Just 1 in 5 oppose equal marriage in Northern Ireland
A poll has found that fewer than one in five people in Northern Ireland are opposed to equal marriage – despite a political stalemate that has left gay people without marriage rights for years.
Northern Ireland is the only part of the UK that continues to ban same-sex marriage, as the ultra-conservative Democratic Unionist Party has blocked progress on the issue despite public support for equality.
Following the collapse of Northern Ireland’s devolved power-sharing government, campaigners say the responsibility for bringing about equal marriage now lies with the UK Parliament.
UK Prime Minister Theresa May recently said the issue should wait until the Northern Ireland Assembly is restored, but backbench MPs in Westminster have begun a push for legislation that could bring about equality sooner.
The movement was given a boost today by a new poll that shows an overwhelming majority of people in Northern Ireland are in support of equality.
The Sky Data poll shows that 76 percent of people in Northern Ireland think same-sex marriage should be legal, with just 18 percent – less than one in five – opposed.
The poll demonstrates a surge in support on the issue, climbing from 68 percent support in 2015.
There is also a political majority for equality in the country, with the Northern Ireland Assembly previously passing an equal marriage bill that was only hindered by the DUP employing a peace process power known as a ‘petition of concern’ to block it.
Following the poll, campaigners reasserted pressure on the UK government to introduce equal marriage in Northern Ireland and bring the region into line with the rest of the UK.
Patrick Corrigan of Amnesty International and the Love Equality campaign said: “We welcome this huge and ever-growing level of support for marriage equality in Northern Ireland. Whatever else people in Northern Ireland may remain divided on, it is clearly not marriage equality.
“We are calling on the UK Government to recognise this huge public support for change. With no functioning devolution at Stormont, it is now time for the UK Government to legislate to bring Northern Ireland into line with the rest of the UK and Ireland and to end discrimination against the LGBT+ community.
“Under the political surface, on human rights and equality issues such as equal marriage, Northern Ireland has changed. It is worth noting that this overwhelming support for marriage equality among the Northern Ireland public is far in excess of the figures which were seen in Great Britain or the Republic of Ireland in advance of changes in the law there.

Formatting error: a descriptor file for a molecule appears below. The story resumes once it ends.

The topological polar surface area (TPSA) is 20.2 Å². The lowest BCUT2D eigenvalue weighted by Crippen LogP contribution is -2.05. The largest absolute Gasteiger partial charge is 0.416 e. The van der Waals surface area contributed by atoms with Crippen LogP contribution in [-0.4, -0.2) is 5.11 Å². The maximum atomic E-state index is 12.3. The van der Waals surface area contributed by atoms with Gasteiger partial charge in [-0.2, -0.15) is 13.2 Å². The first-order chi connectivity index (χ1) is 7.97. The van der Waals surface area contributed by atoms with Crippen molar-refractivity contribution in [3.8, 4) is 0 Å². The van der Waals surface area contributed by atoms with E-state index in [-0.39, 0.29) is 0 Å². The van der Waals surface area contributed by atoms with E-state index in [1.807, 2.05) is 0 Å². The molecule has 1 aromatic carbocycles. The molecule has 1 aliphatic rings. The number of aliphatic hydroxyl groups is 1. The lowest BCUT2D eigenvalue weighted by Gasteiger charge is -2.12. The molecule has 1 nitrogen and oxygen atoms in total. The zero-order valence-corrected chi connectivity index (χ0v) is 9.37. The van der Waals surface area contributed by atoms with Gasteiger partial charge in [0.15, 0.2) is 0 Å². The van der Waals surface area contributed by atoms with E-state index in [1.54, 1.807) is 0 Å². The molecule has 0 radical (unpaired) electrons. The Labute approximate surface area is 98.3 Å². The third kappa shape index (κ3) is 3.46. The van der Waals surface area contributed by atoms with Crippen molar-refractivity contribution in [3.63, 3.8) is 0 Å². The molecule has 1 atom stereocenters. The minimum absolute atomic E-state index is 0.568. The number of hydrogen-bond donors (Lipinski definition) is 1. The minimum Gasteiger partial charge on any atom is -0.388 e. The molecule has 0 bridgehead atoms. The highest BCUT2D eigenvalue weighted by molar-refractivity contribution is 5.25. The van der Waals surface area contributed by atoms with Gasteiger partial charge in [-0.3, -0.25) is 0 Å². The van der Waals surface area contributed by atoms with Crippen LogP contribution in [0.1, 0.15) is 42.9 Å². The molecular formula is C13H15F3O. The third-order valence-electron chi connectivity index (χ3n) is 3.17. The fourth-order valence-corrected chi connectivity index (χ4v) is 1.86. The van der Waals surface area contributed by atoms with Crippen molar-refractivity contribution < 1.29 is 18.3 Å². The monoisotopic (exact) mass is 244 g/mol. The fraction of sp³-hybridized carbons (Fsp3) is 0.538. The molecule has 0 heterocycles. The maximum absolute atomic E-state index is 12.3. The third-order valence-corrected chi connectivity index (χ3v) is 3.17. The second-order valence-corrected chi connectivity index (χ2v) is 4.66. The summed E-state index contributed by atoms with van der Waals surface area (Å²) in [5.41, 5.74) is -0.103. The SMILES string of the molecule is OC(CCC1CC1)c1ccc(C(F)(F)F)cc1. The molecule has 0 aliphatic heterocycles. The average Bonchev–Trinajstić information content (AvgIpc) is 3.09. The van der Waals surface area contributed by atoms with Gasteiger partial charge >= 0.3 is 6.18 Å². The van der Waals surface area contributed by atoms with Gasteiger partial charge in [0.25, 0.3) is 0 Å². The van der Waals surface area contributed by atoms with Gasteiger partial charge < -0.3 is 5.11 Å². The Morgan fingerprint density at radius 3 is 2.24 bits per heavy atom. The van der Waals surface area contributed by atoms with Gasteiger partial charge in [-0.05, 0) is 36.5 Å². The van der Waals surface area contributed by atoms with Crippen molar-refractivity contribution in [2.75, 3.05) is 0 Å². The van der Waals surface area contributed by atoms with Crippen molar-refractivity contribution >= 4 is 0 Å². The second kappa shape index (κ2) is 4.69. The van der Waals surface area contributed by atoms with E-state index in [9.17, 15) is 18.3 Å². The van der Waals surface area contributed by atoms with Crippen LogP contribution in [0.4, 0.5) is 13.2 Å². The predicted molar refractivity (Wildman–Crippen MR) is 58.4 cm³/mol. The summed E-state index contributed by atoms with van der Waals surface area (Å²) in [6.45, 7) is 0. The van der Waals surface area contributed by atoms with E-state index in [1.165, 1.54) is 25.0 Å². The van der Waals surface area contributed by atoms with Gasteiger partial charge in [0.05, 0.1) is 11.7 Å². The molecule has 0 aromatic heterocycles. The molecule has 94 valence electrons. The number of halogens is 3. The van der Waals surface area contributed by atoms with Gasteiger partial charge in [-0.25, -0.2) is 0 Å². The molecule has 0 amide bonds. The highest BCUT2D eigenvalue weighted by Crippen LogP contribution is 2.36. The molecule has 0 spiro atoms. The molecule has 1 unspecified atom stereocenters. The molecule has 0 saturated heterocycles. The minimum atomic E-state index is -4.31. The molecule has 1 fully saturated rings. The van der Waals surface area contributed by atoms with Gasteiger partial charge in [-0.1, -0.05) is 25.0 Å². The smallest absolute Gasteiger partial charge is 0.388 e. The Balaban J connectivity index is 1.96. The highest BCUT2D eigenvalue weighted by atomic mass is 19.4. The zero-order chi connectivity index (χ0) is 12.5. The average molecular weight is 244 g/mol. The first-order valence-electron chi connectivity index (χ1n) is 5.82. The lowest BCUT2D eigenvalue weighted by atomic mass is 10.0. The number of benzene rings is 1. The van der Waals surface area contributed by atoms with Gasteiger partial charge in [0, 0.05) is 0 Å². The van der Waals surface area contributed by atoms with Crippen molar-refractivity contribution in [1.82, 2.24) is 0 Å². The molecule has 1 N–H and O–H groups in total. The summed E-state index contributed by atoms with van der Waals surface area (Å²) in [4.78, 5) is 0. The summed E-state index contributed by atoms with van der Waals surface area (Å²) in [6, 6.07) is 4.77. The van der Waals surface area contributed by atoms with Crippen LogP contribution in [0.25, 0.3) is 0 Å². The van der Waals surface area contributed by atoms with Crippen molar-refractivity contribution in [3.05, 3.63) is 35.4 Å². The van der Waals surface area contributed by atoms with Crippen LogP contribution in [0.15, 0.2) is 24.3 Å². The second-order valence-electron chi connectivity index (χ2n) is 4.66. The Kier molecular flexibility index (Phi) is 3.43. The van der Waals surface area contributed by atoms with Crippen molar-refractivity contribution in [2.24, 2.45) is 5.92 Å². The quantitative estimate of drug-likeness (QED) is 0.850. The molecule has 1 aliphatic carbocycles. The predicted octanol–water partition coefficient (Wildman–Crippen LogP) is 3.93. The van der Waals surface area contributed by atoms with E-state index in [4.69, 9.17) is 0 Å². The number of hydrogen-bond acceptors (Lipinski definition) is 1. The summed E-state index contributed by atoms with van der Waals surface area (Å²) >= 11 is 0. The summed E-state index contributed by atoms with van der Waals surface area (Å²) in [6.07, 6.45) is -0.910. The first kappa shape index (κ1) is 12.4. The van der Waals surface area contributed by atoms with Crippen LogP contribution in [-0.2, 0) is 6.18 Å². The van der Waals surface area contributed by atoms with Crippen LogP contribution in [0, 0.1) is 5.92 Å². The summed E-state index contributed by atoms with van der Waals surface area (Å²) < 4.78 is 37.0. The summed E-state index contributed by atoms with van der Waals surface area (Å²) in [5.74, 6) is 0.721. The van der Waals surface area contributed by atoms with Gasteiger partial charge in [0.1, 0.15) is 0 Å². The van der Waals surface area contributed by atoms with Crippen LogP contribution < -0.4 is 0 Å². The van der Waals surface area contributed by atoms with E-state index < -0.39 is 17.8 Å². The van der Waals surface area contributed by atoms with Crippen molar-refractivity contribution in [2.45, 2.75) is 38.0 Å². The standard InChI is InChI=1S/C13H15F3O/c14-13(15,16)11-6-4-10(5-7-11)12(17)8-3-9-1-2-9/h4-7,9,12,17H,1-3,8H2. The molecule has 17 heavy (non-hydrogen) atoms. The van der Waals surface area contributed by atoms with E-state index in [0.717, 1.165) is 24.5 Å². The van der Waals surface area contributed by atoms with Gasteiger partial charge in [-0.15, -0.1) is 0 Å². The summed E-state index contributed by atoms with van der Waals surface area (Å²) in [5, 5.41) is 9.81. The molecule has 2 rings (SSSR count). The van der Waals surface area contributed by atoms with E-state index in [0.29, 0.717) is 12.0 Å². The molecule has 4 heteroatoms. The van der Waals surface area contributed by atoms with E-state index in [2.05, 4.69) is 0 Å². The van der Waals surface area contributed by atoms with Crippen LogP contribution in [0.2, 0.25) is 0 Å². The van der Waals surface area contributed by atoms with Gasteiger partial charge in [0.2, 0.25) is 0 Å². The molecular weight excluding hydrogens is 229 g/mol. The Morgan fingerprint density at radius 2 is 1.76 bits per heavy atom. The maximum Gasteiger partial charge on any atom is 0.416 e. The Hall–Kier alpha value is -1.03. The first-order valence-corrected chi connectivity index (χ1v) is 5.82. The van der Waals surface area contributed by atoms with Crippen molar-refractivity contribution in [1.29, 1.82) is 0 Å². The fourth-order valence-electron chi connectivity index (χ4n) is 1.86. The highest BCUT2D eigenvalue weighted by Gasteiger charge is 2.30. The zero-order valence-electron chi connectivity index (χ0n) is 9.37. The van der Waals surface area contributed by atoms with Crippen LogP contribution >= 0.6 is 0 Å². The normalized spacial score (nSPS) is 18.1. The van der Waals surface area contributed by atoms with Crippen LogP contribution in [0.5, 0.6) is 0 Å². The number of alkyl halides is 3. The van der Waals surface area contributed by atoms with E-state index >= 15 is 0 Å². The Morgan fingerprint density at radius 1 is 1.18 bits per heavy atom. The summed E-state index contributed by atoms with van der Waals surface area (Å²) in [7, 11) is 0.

“The Prime Minister has previously said that LGBT people in Northern Ireland should have equal marriage rights. This is now her chance to demonstrate action to match those words.”
Twin bills on equal marriage were advanced in the House of Commons and House of Lords last month.
Northern Ireland Secretary of State Karen Bradley has said the Government will allow a free vote on the bills as a “matter of conscience.”
But Prime Minister Theresa May emphasised in Parliament that she would rather the issue was dealt with by the Northern Ireland Assembly.
Challenged by Labour’s Ged Killen, she said: “I hope the Hon. Gentleman will recognise the record that this government has in relation to LGBT rights, because this is an issue we have taken up and we have championed.
“I think the Hon. Gentleman will find that it is previous legislation, under the last Labour government, that ensured this was a devolved matter. We hope that there will be a Northern Ireland Executive in place soon that will be able to address these issues.”
In an interview with PinkNews in Westminster last month, the leader of Sinn Féin in Northern Ireland Michelle O’Neill gave her backing to legislation in Westminster – even though, as republicans, Sinn Féin do not typically recognise the authority of the UK Parliament over Northern Ireland.
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Ms O’Neill told PinkNews: “We have no government in the North at the moment, we haven’t had for 14 months, and one of the issues that’s right at the heart of the political impasse is the fact that we weren’t able to secure marriage equality in the Assembly despite quite a number of attempts.
“I was very clear throughout the [recent power-sharing] negotiations that if I wasn’t able to secure it as a deal with the DUP, we would go an alternative route.
“Obviously, as an Irish Republican, it does not sit easily with me that we would legislate here in Westminster – but we believe there is a way to do it.
“We are happy and content that this is a route that can hopefully lead to a positive outcome for our citizens who just want the same rights that people have elsewhere. It’s a very reasonable request.”